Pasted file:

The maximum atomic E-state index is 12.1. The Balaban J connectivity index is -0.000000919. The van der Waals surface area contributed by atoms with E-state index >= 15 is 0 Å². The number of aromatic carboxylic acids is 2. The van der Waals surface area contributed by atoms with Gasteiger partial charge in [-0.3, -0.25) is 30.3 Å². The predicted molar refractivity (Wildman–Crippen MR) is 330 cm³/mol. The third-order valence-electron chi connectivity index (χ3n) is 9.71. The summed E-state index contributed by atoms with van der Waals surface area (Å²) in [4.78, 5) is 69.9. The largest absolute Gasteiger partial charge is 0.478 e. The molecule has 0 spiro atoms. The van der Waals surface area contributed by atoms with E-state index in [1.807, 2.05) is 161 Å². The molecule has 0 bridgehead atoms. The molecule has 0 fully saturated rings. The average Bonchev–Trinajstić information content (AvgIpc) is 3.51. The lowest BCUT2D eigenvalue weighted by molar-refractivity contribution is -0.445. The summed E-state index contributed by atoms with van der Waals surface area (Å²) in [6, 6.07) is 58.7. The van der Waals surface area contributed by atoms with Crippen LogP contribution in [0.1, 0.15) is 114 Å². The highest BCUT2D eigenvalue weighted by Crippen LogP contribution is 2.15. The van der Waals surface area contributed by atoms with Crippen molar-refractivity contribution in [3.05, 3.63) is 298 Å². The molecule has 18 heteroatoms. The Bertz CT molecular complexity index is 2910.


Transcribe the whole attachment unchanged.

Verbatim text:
The maximum atomic E-state index is 12.1. The Balaban J connectivity index is -0.000000919. The van der Waals surface area contributed by atoms with E-state index >= 15 is 0 Å². The number of aromatic carboxylic acids is 2. The van der Waals surface area contributed by atoms with Gasteiger partial charge in [-0.3, -0.25) is 30.3 Å². The predicted molar refractivity (Wildman–Crippen MR) is 330 cm³/mol. The third-order valence-electron chi connectivity index (χ3n) is 9.71. The summed E-state index contributed by atoms with van der Waals surface area (Å²) in [4.78, 5) is 69.9. The largest absolute Gasteiger partial charge is 0.478 e. The molecule has 0 spiro atoms. The van der Waals surface area contributed by atoms with E-state index in [1.807, 2.05) is 161 Å². The molecule has 0 bridgehead atoms. The molecule has 0 fully saturated rings. The average Bonchev–Trinajstić information content (AvgIpc) is 3.51. The lowest BCUT2D eigenvalue weighted by molar-refractivity contribution is -0.445. The summed E-state index contributed by atoms with van der Waals surface area (Å²) in [6, 6.07) is 58.7. The van der Waals surface area contributed by atoms with Crippen LogP contribution in [0.1, 0.15) is 114 Å². The highest BCUT2D eigenvalue weighted by Crippen LogP contribution is 2.15. The van der Waals surface area contributed by atoms with Crippen molar-refractivity contribution in [3.05, 3.63) is 298 Å². The molecule has 18 heteroatoms. The Bertz CT molecular complexity index is 2910.